agentive


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Related to agentive: agentive role

a·gen·tive

 (ə-gĕn′tĭv)
adj.
Of or relating to a linguistic form or construction that indicates an agent or agency, as the suffix -er in singer.
n.
An agentive form or construction.

agentive

(ˈeɪdʒəntɪv) ,

agential

or

agentival

adj
1. (Grammar) (in some inflected languages) denoting a case of nouns, etc, indicating the agent described by the verb
2. (Linguistics) (of a speech element) indicating agency: '-er' in 'worker' is an agentive suffix.
n
(Grammar)
a. the agentive case
b. a word or element in the agentive case

a•gen•tive

(ˈeɪ dʒən tɪv)

adj.
1. of or designating a linguistic form or case that indicates the doer or causer of an action.
n.
2. an agentive word or suffix, as the suffix -er in painter.
3. the agentive case.
Translations

agentive

[ˈeɪdʒəntɪv] N (Gram) → agentivo m
References in periodicals archive ?
In this way the shame space becomes an abandoned site for generating agentive, intersubjective, experience.
In the former two texts, Arce reads women soldiers of color as uniquely agentive, both in terms of armed conflict and sexuality; various soldaderas are characterized as "defying a static iconicity that congeals and de-contextualizes" (141).
The author offers an account of the experience of acting that demonstrates how agentive aspects of experience associated with the execution of intentions are richly integrated with perceptual aspects associated with parts of action taking place in the publicly observable world.
Hyvarinen and Watanabe openly pose the question of long autobiographical narratives versus an embodied, interactive, and agentive self.
Other linguistic markers of ideology are evident in Buhari's use of passivization, nominalization, and abstraction to deflect agentive responsibility.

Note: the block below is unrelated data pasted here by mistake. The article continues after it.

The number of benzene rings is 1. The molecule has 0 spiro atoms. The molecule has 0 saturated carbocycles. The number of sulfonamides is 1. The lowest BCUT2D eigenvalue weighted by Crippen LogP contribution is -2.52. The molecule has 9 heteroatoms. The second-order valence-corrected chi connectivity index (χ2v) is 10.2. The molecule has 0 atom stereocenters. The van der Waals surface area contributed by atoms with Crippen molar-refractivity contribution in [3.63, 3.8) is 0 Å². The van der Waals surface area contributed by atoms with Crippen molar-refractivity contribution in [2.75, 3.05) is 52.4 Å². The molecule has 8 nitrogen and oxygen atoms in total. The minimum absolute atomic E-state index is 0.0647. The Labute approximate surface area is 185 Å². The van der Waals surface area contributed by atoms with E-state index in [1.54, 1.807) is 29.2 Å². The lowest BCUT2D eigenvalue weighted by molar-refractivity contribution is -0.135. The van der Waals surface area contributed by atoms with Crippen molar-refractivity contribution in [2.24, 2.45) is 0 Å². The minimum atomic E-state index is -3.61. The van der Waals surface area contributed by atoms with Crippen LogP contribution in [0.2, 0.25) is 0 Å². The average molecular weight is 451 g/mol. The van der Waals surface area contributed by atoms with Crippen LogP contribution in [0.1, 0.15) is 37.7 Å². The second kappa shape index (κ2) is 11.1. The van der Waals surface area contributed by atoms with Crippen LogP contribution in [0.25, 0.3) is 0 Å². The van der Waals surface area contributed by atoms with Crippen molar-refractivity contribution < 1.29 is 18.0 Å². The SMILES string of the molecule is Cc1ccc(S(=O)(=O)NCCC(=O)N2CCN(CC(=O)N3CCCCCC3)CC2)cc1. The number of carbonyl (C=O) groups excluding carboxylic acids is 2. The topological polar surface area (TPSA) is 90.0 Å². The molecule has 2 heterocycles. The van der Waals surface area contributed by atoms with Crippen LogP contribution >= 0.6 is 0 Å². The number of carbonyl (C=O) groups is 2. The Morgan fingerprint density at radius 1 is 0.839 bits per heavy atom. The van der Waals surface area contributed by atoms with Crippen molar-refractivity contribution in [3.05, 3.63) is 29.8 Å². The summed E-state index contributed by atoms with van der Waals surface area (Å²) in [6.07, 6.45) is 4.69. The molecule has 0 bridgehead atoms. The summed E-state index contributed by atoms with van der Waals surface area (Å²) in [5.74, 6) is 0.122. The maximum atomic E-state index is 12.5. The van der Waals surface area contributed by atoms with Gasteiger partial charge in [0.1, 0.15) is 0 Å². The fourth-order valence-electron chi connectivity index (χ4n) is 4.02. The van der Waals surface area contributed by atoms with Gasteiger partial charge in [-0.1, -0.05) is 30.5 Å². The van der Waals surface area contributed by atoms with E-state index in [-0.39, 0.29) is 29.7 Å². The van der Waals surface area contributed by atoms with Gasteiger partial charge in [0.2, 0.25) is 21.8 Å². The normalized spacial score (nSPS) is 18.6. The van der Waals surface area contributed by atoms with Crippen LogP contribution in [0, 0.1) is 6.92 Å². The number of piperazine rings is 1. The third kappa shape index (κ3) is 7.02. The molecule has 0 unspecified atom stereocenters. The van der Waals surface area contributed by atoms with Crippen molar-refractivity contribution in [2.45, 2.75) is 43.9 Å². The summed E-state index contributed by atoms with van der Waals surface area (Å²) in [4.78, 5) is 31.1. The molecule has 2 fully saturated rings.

The problem is whether Ann has the agentive ability to produce the requisite intentions and motor functions--the ones that guide slicing the ball just so, resulting in a hole in one--rather than nearby intentions and motor functions.
The theory of hegemony advanced by Antonio Gramsci (1971) and refined by Ernesto Laclau and Chantal Mouffee (1985) positions agentive subjects at the center of material and discursive power struggles.
This subjectivity eventually turns out to be the prototype of the agentive role endowed with the capacity to participate constructively, which is a positive behaviour, in other collective activities inthefuture course.
Locating the self solely within externally constructed categories works at some odds with the practice of reflection, which is premised on an agentive and mediated reconstruction of experience to afford new insights into one's subjectivity.
The most regular derivational paradigm of nouns derived from verbs, however still not fully regular, is found with the suffix '-eur', which produces the paradigm of male agentive nouns as exemplified below:
Though understandable, this pedagogical preoccupation means that little attention is given to how the telling of stories of violence by these learners can reframe refugee storytellers as powerful, agentive forces in the classroom, rather than victims.